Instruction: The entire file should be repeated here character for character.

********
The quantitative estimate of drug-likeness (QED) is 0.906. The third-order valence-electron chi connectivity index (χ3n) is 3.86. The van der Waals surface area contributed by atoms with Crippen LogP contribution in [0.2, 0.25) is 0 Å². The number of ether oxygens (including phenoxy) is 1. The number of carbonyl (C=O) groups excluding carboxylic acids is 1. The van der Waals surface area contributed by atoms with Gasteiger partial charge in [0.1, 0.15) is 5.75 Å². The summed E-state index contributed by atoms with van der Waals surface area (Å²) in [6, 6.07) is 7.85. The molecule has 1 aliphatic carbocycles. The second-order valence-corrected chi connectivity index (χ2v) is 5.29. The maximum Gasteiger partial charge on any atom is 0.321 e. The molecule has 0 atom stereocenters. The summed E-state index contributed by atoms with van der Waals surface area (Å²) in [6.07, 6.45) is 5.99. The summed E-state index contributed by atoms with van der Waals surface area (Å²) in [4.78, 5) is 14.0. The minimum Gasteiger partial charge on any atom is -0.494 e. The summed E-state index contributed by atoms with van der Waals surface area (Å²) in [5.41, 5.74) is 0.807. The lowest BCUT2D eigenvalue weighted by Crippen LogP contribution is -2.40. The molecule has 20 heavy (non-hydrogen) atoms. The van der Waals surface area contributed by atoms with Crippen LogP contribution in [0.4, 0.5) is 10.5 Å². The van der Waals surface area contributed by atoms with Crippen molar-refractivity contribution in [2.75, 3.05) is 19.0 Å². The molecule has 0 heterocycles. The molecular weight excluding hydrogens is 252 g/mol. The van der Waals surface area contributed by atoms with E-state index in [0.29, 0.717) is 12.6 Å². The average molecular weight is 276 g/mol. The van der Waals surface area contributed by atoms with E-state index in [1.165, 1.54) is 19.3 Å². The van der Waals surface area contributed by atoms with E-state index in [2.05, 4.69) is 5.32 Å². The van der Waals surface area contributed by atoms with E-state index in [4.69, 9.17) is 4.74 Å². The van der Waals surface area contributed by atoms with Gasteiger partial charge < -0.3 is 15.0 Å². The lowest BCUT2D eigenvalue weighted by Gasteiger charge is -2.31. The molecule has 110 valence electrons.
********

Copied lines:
The quantitative estimate of drug-likeness (QED) is 0.906. The third-order valence-electron chi connectivity index (χ3n) is 3.86. The van der Waals surface area contributed by atoms with Crippen LogP contribution in [0.2, 0.25) is 0 Å². The number of ether oxygens (including phenoxy) is 1. The number of carbonyl (C=O) groups excluding carboxylic acids is 1. The van der Waals surface area contributed by atoms with Gasteiger partial charge in [0.1, 0.15) is 5.75 Å². The summed E-state index contributed by atoms with van der Waals surface area (Å²) in [6, 6.07) is 7.85. The molecule has 1 aliphatic carbocycles. The second-order valence-corrected chi connectivity index (χ2v) is 5.29. The maximum Gasteiger partial charge on any atom is 0.321 e. The molecule has 0 atom stereocenters. The summed E-state index contributed by atoms with van der Waals surface area (Å²) in [6.07, 6.45) is 5.99. The summed E-state index contributed by atoms with van der Waals surface area (Å²) in [4.78, 5) is 14.0. The minimum Gasteiger partial charge on any atom is -0.494 e. The summed E-state index contributed by atoms with van der Waals surface area (Å²) in [5.41, 5.74) is 0.807. The lowest BCUT2D eigenvalue weighted by Crippen LogP contribution is -2.40. The molecule has 20 heavy (non-hydrogen) atoms. The van der Waals surface area contributed by atoms with Crippen LogP contribution in [0.4, 0.5) is 10.5 Å². The van der Waals surface area contributed by atoms with Crippen molar-refractivity contribution in [2.75, 3.05) is 19.0 Å². The molecule has 0 heterocycles. The molecular weight excluding hydrogens is 252 g/mol. The van der Waals surface area contributed by atoms with E-state index in [0.29, 0.717) is 12.6 Å². The average molecular weight is 276 g/mol. The van der Waals surface area contributed by atoms with E-state index in [1.165, 1.54) is 19.3 Å². The van der Waals surface area contributed by atoms with E-state index in [2.05, 4.69) is 5.32 Å². The van der Waals surface area contributed by atoms with E-state index in [4.69, 9.17) is 4.74 Å². The van der Waals surface area contributed by atoms with Gasteiger partial charge < -0.3 is 15.0 Å². The lowest BCUT2D eigenvalue weighted by Gasteiger charge is -2.31. The molecule has 110 valence electrons.